The short-term verdict on Mr. Bloomberg’s style is that it appears to be working in practice. For one thing, Mr. Bloomberg has succeeded, at least temporarily, in disarming the permanent chorus of critics that earn their keep by taking shots at the Mayor. While it’s true that Mr. Bloomberg is enjoying the benefits of a political truce that seems to be reigning in post–Sept. 11 New York, the Mayor’s style has unquestionably made it tough on potential critics. He tends to respond to criticism with an extended lecture, insuring that the dispute dissipates in a swarm of numbers and legalisms.
Mr. Bloomberg’s supporters say that this approach, combined with his refusal to engage those who want him to hit back, is a conscious strategy designed to disarm even the most determined antagonist.
“In order to get into a good fight, you have to have someone who will punch back,” said David Garth, the veteran political consultant who worked on his campaign. “He doesn’t do that. He doesn’t give you a target. He takes the time to explain his position, so when you start to rant and rave you look like a fool. In a certain sense, he uses decency as a weapon.”
Of course, as Mr. Bloomberg well knows, his low-key style carries some risks. If disaster strikes in the form of another terrorist attack, the public could crave a larger-than-life presence again, and may refuse to be reassured by Mr. Bloomberg’s business-like method.
Mr. Bloomberg’s intriguing approach-and its potential limitations-were on display at the recent town hall meeting in Queens. Although residents gave him a standing ovation, they grew restive as they peppered him with questions about a new neighborhood shelter. He responded again and again with numbers and legalisms, and was visibly annoyed by the crowd’s refusal to grasp the city’s legal predicament. Didn’t they understand, he said, irritated, that a federal judge had mandated that the city house these homeless people?
He was far more at home when the discussion turned to the most technocratic of subjects-his plan for a 311 system-and as he elaborated on his plans, he grew forceful and enthusiastic.
“Go look in the phone book,” Mr. Bloomberg said, his voice rising. “There are 11 pages of entries under New York City. If you have a fire hydrant that’s leaking and you want to do something about it, I defy you to find the part of city government that can help you …. The job should be the city’s to help you-that’s called customer service!”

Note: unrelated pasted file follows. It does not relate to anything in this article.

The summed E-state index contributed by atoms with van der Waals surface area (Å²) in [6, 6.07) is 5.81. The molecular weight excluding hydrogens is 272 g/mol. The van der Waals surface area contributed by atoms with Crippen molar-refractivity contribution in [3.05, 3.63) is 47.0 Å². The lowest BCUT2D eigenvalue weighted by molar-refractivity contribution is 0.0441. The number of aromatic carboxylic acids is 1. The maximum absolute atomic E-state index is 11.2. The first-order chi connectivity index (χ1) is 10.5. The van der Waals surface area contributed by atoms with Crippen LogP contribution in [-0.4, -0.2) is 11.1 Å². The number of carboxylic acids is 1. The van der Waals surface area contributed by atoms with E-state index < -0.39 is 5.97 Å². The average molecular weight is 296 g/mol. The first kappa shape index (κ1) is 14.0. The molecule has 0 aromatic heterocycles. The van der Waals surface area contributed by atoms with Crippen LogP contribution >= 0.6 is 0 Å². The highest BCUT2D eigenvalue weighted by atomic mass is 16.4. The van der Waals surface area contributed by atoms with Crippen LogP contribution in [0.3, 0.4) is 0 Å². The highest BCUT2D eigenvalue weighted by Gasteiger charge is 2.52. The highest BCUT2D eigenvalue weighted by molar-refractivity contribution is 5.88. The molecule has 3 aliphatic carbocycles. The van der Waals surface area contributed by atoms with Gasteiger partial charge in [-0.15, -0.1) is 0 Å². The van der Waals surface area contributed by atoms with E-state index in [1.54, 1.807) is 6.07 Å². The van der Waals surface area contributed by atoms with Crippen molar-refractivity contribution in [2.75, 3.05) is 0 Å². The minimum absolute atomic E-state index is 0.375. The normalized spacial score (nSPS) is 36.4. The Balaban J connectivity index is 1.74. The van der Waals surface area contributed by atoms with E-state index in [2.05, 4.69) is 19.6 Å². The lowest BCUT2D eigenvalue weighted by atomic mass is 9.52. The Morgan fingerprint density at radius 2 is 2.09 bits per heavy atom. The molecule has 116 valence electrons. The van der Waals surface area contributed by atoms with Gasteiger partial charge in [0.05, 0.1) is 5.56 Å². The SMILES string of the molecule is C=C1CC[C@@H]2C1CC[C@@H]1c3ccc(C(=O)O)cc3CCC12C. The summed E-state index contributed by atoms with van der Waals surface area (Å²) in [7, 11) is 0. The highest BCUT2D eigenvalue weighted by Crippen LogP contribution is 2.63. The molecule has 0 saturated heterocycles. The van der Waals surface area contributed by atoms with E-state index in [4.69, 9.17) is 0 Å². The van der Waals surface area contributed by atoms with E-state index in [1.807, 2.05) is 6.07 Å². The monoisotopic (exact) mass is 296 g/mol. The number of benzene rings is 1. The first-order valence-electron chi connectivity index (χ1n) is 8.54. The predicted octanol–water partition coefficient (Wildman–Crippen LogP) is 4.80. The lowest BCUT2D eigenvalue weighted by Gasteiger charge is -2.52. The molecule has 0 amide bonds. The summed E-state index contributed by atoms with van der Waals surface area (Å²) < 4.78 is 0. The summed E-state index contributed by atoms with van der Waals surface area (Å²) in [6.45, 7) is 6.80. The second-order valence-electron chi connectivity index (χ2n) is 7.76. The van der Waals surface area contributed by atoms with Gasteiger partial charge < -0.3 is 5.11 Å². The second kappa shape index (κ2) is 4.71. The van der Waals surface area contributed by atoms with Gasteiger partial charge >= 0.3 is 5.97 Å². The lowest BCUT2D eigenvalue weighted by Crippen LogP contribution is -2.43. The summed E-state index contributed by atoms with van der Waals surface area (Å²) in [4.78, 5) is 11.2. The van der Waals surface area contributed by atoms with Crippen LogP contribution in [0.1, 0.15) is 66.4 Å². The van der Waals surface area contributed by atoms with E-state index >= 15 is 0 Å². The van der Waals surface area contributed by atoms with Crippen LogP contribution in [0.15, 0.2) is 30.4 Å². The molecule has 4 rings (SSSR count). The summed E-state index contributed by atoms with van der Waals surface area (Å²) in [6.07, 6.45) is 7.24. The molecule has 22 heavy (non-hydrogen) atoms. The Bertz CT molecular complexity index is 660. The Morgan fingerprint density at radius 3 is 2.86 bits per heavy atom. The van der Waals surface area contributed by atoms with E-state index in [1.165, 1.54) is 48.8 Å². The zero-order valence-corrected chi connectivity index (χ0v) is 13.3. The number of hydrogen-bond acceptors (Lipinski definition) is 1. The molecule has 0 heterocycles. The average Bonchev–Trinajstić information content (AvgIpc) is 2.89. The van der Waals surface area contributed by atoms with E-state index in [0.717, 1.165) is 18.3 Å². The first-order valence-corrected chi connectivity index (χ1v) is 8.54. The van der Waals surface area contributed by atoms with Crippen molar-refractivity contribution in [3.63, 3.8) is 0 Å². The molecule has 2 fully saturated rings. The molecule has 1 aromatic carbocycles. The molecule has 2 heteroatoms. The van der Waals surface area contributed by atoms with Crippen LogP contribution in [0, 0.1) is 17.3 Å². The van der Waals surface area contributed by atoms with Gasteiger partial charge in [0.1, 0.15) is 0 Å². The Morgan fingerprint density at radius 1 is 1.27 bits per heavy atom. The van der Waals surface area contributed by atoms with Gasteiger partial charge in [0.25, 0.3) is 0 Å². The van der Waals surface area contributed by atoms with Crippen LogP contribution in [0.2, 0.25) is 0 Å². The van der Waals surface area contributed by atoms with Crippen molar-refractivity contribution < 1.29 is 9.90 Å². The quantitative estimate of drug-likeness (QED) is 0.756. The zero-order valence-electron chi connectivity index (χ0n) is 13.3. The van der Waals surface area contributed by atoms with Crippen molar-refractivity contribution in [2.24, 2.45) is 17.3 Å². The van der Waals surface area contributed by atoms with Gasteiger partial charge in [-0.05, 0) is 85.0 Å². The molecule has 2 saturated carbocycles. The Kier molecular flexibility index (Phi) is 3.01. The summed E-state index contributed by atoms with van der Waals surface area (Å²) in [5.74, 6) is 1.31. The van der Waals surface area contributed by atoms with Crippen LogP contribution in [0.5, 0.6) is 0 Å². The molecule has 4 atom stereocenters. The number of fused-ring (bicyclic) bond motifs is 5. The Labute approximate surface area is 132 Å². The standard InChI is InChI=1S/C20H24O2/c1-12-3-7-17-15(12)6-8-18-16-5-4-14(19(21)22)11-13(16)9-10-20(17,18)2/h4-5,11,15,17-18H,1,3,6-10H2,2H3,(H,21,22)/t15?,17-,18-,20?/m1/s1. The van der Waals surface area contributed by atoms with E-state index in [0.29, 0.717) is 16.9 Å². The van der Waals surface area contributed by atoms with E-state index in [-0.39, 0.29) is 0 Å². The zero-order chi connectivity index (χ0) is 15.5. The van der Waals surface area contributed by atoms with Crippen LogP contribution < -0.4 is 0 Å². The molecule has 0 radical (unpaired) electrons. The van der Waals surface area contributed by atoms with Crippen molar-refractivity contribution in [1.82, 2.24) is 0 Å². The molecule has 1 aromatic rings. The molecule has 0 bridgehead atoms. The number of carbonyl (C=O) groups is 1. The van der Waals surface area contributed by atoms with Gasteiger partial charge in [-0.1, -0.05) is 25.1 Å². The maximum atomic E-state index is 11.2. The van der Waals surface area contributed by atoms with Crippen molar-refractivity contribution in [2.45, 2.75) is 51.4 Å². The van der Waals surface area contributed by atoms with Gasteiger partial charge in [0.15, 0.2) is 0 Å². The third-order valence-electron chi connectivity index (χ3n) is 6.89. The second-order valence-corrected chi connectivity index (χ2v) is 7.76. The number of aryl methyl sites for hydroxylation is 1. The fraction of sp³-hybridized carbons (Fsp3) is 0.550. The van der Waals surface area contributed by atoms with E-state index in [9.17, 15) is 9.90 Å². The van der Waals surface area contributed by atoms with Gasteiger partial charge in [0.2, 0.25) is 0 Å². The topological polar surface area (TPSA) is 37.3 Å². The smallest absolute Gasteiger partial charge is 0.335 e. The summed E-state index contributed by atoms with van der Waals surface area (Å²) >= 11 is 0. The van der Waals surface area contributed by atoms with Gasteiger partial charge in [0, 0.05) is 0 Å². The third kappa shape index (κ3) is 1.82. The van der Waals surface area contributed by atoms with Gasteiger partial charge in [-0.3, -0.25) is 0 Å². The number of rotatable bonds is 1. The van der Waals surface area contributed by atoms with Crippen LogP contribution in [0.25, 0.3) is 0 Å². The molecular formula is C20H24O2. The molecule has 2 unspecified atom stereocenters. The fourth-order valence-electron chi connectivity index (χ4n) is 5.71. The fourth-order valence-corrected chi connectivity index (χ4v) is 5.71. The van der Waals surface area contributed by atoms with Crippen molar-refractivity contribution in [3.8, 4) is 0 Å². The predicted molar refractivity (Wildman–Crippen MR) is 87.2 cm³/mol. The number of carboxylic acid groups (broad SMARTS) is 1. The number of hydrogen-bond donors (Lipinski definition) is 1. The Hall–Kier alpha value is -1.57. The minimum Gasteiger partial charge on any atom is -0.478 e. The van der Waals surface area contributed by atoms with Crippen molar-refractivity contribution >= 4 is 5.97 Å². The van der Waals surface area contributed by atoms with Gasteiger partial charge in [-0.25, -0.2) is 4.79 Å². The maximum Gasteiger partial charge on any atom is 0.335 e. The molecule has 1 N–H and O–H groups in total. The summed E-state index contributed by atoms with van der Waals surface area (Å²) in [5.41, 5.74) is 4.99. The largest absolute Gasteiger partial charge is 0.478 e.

String of Successes
Mr. Bloomberg’s recent string of victories can be partly attributed to the new style he’s brought to City Hall. The last month has been marked by three successes: He won control over the schools, he reached a negotiated settlement with the teachers’ union, and he agreed on a budget with the City Council. Mr. Bloomberg’s victory on the schools was largely the result of good timing: The rest of the political establishment had decided that the public wanted immediate action. Still, Mr. Bloomberg was able to seal the deal by keeping his mouth closed-he held his fire when State Assembly Speaker Sheldon Silver’s surrogates attacked him for being intransigent-a move that kept other parties from blowing it up. He closed the deal with the teachers the old-fashioned way-with a generous contract-but his refusal to wage a Giuliani-style assault on them unquestionably helped. And while the budget deal was enabled by some shrewd last-minute maneuvering by the Council, Mr. Bloomberg’s odd mixture of intransigence and politesse helped carry the day.
These victories have produced a seemingly unshakable confidence on the Mayor’s part that has led him to promise the impossible-a turned-around school system. He has told New Yorkers again and again to measure his success as a manager against the schools’ performance, and in the interview with The Observer , he laid out specific areas where he hopes to make improvements.
He said: “If I show that in the next four years the education system is getting better-there’s safety in the schools, discipline in the schools, supplies delivered at the beginning of the season, fixed broken windows, we’re able to retain and attract good teachers, and we have a management structure that really works, and reading scores and math scores are starting to go in the right direction-if you could do those things, then it would be hard for anybody to turn it back. If I can’t do it in seven years, you can’t do it.”
One of the reasons Mr. Bloomberg has been able to portray himself as a non-ideological, managerial leader who is exclusively focused on the big picture is the same asset that got him elected in the first place: his huge personal fortune. The fact that Mr. Bloomberg can spend up to $100 million on his reelection without batting an eyelash means he doesn’t have to resort to the traditional tactic of using the city budget, or other policy initiatives, to build a coalition for the next campaign.
“Instead of using taxpayer money to build his coalition as he goes along, he can think of the big picture,” said political consultant Norman Adler. “He doesn’t have to worry about buying people off in the short term if he can pay to communicate his achievements at election time.”
Mr. Bloomberg, for his part, sees his opportunity as unique. His immense personal wealth, he says, is both liberating-a historic opportunity to go where no other Mayor has gone before-and also an obligation to succeed on issues off-limits to other Mayors.
“I see myself as being in a unique position where I’m not beholden to anybody other than the eight million people of New York,” Mr. Bloomberg said. “I’m sympathetic to other elected officials, who are afraid to attack third-rail problems. But I also think it would be a sin if I didn’t go attack them. I’m in a unique position where I can do it.